Seattle Packing Essentials: What To Bring On a Trip to the Pacific Northwest
Seattle, Washington is a quirky, cool, and rainy city nestled between the Puget Sound (the water between the peninsula and the Pacific Ocean) to the west, Canada to the north, and the Cascade Mountains to the east.
Typical weather year-round is mild, overcast, and wet or rainy, with some occasional sunshine during the summer.
As someone who grew up in the Seattle suburbs, I couldn’t WAIT to move somewhere sunny. Which is exactly what I did: after graduating college and traveling for a bit (DC, NYC, Europe), I moved to sunny Arizona en route to my current home of Southern California. If you follow me on Instagram, you may notice in my captions how obsessed I am with living in California, haha.
What’s funny is that I’ll often talk to friends or people I meet who visited Seattle and they’d be like, “Everyone says it is cloudy and rainy, but it was sunny when I went!”
They are somehow among the lucky few that experience fantastic weather…
There is MUCH more to Seattle than the infamous clouds and rain, but seeing as packing for a trip is based on weather and activities, I thought I’d prepare you for your trip to the Pacific Northwest!
If you LOVE grey skies, a light sprinkle of rain, walking through wet grass, and seeing the most beautiful landscapes filled with evergreen trees, mountains, and hills, then you may love the Pacific Northwest.
SEATTLE PACKING ESSENTIALS
I know you know you’ll need to bring the typical packing essentials - I don’t need to tell you to bring X number of shirts or how many pairs of socks - but here are a few things that a trip specific to the Northwest may elicit:
1. Instead of an umbrella, bring a North Face rain jacket
Why no umbrella?
Contrary to what is normal in 99% of the world and what movies based in Seattle show (looking at you, 50 Shades of Grey and Twilight), using an umbrella is something locals do not do in the Northwest.
Yes, it’s weird. I agree with you, it doesn’t make sense.
However, when you’re used to daily light sprinkles of rain, it’s a hassle to carry a wet umbrella around with you.
It’s much easier to throw your North Face rain shell over whatever you’re wearing and put the hood on.
Traveling in the winter? There are plenty of warmer waterproof jackets.
Please feel free to bring an umbrella if you’d like, but be prepared to be one of the few within the sea of rain jackets from North Face/Patagonia/Mountain Hard Wear/etc.
I've had the North Face rain shell for years and it is perfect for Seattle. I like to take it traveling too, as it it easy to pack and hardly takes up any room in luggage.
2. Rain boots
Any type of waterproof boots work well. I'll wear my leather booties in the rain for walking around the city or the suburbs.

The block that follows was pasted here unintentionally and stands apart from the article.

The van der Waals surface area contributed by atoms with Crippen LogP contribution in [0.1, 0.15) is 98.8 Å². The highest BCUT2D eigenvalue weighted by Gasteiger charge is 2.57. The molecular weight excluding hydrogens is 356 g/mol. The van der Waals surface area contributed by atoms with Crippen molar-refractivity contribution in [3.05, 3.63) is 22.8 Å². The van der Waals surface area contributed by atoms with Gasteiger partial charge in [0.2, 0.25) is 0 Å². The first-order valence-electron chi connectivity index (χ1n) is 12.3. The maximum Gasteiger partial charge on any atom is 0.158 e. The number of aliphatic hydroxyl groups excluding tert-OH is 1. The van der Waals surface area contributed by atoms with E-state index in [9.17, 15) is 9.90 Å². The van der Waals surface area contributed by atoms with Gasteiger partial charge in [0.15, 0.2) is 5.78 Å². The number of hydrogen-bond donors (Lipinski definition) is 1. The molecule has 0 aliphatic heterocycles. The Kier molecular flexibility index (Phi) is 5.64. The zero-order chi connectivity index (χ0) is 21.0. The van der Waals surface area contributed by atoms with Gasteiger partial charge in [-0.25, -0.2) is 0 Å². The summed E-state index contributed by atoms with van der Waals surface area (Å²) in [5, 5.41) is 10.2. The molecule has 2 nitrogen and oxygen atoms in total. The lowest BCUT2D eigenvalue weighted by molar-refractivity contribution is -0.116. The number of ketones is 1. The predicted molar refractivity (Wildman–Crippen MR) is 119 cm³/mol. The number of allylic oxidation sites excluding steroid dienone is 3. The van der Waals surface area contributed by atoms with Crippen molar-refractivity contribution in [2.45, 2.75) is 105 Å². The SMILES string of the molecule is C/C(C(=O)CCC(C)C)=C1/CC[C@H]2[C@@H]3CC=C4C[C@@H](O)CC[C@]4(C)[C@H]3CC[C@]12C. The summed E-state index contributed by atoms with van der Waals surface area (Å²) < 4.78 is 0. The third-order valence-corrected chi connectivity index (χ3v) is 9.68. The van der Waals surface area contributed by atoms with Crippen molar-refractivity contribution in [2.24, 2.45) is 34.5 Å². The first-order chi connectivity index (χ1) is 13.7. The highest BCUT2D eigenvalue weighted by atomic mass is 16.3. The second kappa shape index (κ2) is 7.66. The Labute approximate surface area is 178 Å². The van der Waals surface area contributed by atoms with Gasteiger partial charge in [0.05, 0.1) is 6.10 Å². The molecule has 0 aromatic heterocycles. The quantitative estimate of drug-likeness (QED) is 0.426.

3. Layers - scarf, long sleeve
Perfect for the plane and for Seattle weather. While the weather is typically overcast, maybe a light sprinkle or mist of rain, you may catch some sun breaks during the day where it warms up for a few minutes.
4. Hair tie for wind
If you are boating, sailing, or doing something out on the water, the wind can be strong and you may want to tie your hair back or wear a hat.
Headed to Seattle for the famous Seafair in August? You may be able to experience some sunshine (yay!) but I definitely recommend grabbing a light jacket, pullover, or sweater for the boat.
5. Outdoorsy gear
if you can’t rent it or don’t want to for certain activities, pack your favorite hiking boots, jackets, camping gear, skis, etc.
What’s the style like in Seattle?
It’s part city-slicker fashion (the department store Nordstrom is headquartered there), part hipster (it is often cited the most hipster city in the USA).
I tend to see a lot of neutral colors and athleisure (think Lululemon leggings with boots and a motorcycle jacket). If it’s spring and the sun is out and it’s at least 60 degrees F? Everyone will be in shorts and flip flops. Everyone. When you have hardly seen the sun for months, you have to take advantage of 60 degrees and sun.
What’s funny is that now that I’m used to living in warmer climates, if the weather drops below 70 degrees, I’m wearing a coat. But that's a tangent for another time.
What types of things can you do in the Seattle area?
Well, Seattle is a big city, so if you’re staying in the city alone, you don’t need much outdoorsy stuff. The city of Seattle is very hilly and driving isn’t the best due to limited parking. Luckily, there are buses, taxis, and Uber to get around if you don’t rent a car. Keep in mind the hills for which shoes you wear!
Nearby Bellevue is a quieter city but still has that skyscraper feel, and the suburbs are typically just homes, schools, grocery stores, and Starbucks. I’d assume that unless you are visiting family or friends, you’ll probably stick to the city of Seattle and/or adventure activities.
If you plan to venture out to the many nearby lakes, mountains, or do other activities outside - which the PNW (Pacific Northwest) is a haven for - then be sure to pack accordingly. Look up online what activities require what type of gear, and see if you need to bring your own or if you can rent it while you’re there (for example, skis or snowboards or hiking boots).
When in doubt, you can always purchase outdoorsy items upon getting to the city.
If you're headed to the PNW, I hope you found this helpful! Have fun on your trip!